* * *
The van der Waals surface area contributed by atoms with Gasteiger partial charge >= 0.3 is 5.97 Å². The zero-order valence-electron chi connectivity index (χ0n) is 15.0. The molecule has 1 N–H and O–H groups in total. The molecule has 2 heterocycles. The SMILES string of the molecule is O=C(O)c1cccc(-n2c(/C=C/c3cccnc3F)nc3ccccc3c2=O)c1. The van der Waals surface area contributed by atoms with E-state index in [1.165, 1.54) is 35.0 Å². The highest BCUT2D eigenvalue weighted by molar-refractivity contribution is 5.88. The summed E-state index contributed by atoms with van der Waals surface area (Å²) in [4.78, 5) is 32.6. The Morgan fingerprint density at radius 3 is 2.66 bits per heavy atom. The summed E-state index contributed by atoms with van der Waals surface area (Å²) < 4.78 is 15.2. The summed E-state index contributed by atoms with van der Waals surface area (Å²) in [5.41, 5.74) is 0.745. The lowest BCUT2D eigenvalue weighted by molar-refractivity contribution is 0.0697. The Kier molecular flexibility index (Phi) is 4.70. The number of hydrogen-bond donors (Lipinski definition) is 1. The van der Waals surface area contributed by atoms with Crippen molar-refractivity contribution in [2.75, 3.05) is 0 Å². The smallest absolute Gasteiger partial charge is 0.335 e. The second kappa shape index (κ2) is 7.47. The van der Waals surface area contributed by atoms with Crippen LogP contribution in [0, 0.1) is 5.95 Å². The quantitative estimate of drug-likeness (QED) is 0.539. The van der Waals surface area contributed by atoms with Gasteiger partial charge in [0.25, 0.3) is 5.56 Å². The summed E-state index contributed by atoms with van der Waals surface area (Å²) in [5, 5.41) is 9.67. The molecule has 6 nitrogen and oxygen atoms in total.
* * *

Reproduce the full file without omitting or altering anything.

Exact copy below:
The van der Waals surface area contributed by atoms with Gasteiger partial charge >= 0.3 is 5.97 Å². The zero-order valence-electron chi connectivity index (χ0n) is 15.0. The molecule has 1 N–H and O–H groups in total. The molecule has 2 heterocycles. The SMILES string of the molecule is O=C(O)c1cccc(-n2c(/C=C/c3cccnc3F)nc3ccccc3c2=O)c1. The van der Waals surface area contributed by atoms with E-state index in [1.165, 1.54) is 35.0 Å². The highest BCUT2D eigenvalue weighted by molar-refractivity contribution is 5.88. The summed E-state index contributed by atoms with van der Waals surface area (Å²) in [4.78, 5) is 32.6. The Morgan fingerprint density at radius 3 is 2.66 bits per heavy atom. The summed E-state index contributed by atoms with van der Waals surface area (Å²) < 4.78 is 15.2. The summed E-state index contributed by atoms with van der Waals surface area (Å²) in [5.41, 5.74) is 0.745. The lowest BCUT2D eigenvalue weighted by molar-refractivity contribution is 0.0697. The Kier molecular flexibility index (Phi) is 4.70. The number of hydrogen-bond donors (Lipinski definition) is 1. The van der Waals surface area contributed by atoms with Crippen molar-refractivity contribution in [2.75, 3.05) is 0 Å². The smallest absolute Gasteiger partial charge is 0.335 e. The second kappa shape index (κ2) is 7.47. The van der Waals surface area contributed by atoms with Crippen LogP contribution in [0, 0.1) is 5.95 Å². The quantitative estimate of drug-likeness (QED) is 0.539. The van der Waals surface area contributed by atoms with Gasteiger partial charge in [0.25, 0.3) is 5.56 Å². The summed E-state index contributed by atoms with van der Waals surface area (Å²) in [5, 5.41) is 9.67. The molecule has 6 nitrogen and oxygen atoms in total.